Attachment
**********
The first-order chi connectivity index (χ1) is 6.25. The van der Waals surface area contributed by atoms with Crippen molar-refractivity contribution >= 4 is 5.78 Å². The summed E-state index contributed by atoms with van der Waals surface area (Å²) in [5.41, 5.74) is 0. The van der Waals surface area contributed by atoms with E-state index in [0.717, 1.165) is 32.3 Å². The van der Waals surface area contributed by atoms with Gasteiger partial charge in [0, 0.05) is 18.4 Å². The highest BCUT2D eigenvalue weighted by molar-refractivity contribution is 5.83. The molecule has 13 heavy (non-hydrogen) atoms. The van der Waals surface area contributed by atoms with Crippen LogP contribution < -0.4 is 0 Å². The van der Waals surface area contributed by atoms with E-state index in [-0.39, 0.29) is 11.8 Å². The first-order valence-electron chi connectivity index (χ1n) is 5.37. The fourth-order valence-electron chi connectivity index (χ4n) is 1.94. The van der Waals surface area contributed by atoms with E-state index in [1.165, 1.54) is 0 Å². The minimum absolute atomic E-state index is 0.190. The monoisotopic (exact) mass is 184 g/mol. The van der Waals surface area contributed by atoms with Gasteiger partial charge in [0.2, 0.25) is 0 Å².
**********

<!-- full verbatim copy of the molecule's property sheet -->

The first-order chi connectivity index (χ1) is 6.25. The van der Waals surface area contributed by atoms with Crippen molar-refractivity contribution >= 4 is 5.78 Å². The summed E-state index contributed by atoms with van der Waals surface area (Å²) in [5.41, 5.74) is 0. The van der Waals surface area contributed by atoms with E-state index in [0.717, 1.165) is 32.3 Å². The van der Waals surface area contributed by atoms with Gasteiger partial charge in [0, 0.05) is 18.4 Å². The highest BCUT2D eigenvalue weighted by molar-refractivity contribution is 5.83. The molecule has 13 heavy (non-hydrogen) atoms. The van der Waals surface area contributed by atoms with Crippen LogP contribution < -0.4 is 0 Å². The van der Waals surface area contributed by atoms with E-state index in [-0.39, 0.29) is 11.8 Å². The first-order valence-electron chi connectivity index (χ1n) is 5.37. The fourth-order valence-electron chi connectivity index (χ4n) is 1.94. The van der Waals surface area contributed by atoms with E-state index in [1.165, 1.54) is 0 Å². The minimum absolute atomic E-state index is 0.190. The monoisotopic (exact) mass is 184 g/mol. The van der Waals surface area contributed by atoms with Gasteiger partial charge in [0.2, 0.25) is 0 Å².